The European Union Criminal Law is now developing rapidly, but apparently the development of the rights of the suspect goes at a far more modest pace. This is partly due to uncertainties regarding the distribution of the responsibility between the member states, which here is exemplified by the suspects right to damages for being surrendered on an European Arrest Warrant followed by acquittal or pre-trial termination of the criminal case.

By Henning Fuglsang Sørensen

A man enters the Schengen Area, but is immediately arrested because a European Arrest Warrant (EAW) with his name has been issued by another member state. He is however released already the next day, as the issuing member state has apologized to the arresting member state for having forgotten to withdraw the EAW since it is no longer valid.

Most member states have legislation, which ensures the citizen compensation for depreciation of freedom during criminal proceedings. This legislation has typically been introduced as a response to the powers given to the police when criminal offenses are investigated. These powers will occasionally (and perhaps unavoidably) affect innocent citizens, but it is then for the society as a whole to bear the costs for the time spent in custody and the economic loss that may follow through proper legislation on liability for criminal investigations.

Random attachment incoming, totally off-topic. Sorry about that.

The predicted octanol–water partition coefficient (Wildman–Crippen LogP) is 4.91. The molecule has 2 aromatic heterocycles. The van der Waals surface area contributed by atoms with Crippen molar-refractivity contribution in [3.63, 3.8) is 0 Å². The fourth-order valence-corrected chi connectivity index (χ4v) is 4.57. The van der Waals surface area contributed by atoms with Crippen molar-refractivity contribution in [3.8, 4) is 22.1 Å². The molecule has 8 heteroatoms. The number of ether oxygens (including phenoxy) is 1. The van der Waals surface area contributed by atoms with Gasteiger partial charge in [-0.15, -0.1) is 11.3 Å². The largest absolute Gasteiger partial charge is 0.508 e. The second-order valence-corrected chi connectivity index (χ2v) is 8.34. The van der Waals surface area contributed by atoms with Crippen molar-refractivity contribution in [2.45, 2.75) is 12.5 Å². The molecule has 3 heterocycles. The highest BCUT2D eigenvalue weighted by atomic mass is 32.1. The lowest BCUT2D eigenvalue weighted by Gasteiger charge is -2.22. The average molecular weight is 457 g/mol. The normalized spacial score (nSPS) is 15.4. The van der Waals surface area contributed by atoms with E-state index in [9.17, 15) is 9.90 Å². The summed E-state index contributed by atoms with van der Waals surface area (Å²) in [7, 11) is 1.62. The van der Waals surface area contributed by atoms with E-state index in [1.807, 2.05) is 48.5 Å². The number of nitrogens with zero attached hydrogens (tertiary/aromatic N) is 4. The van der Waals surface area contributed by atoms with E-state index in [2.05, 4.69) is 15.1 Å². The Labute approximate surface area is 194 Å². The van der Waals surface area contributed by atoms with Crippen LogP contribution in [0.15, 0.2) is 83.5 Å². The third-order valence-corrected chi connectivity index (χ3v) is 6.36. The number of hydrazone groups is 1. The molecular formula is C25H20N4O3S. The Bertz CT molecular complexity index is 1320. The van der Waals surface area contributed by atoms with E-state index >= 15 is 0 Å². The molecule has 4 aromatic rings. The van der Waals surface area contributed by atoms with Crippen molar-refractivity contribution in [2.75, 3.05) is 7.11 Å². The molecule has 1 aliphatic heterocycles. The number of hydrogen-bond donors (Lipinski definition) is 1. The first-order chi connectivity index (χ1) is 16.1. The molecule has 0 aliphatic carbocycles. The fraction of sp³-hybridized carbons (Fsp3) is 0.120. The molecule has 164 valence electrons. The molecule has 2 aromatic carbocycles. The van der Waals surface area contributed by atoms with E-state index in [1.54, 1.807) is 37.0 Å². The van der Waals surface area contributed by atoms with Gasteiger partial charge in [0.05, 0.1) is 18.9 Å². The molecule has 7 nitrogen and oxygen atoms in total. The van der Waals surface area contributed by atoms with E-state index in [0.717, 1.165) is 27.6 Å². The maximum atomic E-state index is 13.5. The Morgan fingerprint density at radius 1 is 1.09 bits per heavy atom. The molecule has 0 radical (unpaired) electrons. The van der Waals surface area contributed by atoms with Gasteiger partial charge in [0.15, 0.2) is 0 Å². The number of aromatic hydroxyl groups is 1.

The man, who was arrested, claims therefore damages from the member state that arrested him. This member state refuses however to pay damages as it considers the issuing state as the one to bear the responsibility since the arresting member state was bound by the EAW even though it later turned out to be non-valid. The man must therefore pack his suitcases and travel to the issuing state if he wants to proceed with his claim.[1]